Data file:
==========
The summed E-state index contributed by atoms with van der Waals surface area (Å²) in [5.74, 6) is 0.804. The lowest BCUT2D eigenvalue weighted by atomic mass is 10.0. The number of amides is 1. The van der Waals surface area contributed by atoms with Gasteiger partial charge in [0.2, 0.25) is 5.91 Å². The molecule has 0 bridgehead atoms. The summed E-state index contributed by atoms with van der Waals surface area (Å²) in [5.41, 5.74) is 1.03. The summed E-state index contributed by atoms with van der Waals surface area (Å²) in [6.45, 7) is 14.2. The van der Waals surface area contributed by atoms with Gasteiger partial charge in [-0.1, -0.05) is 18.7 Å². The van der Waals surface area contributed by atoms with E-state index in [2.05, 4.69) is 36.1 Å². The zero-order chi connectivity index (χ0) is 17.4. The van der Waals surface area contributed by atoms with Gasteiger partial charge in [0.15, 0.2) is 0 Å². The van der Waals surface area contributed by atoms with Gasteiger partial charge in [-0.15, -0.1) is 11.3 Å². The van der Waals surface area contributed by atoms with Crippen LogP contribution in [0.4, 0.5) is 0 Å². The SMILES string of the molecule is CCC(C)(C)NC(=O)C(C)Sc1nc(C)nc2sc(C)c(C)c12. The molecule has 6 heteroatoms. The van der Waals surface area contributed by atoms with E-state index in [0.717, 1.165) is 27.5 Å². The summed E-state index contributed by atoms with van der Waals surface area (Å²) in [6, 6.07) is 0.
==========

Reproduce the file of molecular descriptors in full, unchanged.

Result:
The summed E-state index contributed by atoms with van der Waals surface area (Å²) in [5.74, 6) is 0.804. The lowest BCUT2D eigenvalue weighted by atomic mass is 10.0. The number of amides is 1. The van der Waals surface area contributed by atoms with Gasteiger partial charge in [0.2, 0.25) is 5.91 Å². The molecule has 0 bridgehead atoms. The summed E-state index contributed by atoms with van der Waals surface area (Å²) in [5.41, 5.74) is 1.03. The summed E-state index contributed by atoms with van der Waals surface area (Å²) in [6.45, 7) is 14.2. The van der Waals surface area contributed by atoms with Gasteiger partial charge in [-0.1, -0.05) is 18.7 Å². The van der Waals surface area contributed by atoms with E-state index in [2.05, 4.69) is 36.1 Å². The zero-order chi connectivity index (χ0) is 17.4. The van der Waals surface area contributed by atoms with Gasteiger partial charge in [0.15, 0.2) is 0 Å². The van der Waals surface area contributed by atoms with Gasteiger partial charge in [-0.15, -0.1) is 11.3 Å². The van der Waals surface area contributed by atoms with Crippen LogP contribution in [0.4, 0.5) is 0 Å². The SMILES string of the molecule is CCC(C)(C)NC(=O)C(C)Sc1nc(C)nc2sc(C)c(C)c12. The molecule has 6 heteroatoms. The van der Waals surface area contributed by atoms with E-state index in [0.717, 1.165) is 27.5 Å². The summed E-state index contributed by atoms with van der Waals surface area (Å²) in [6, 6.07) is 0.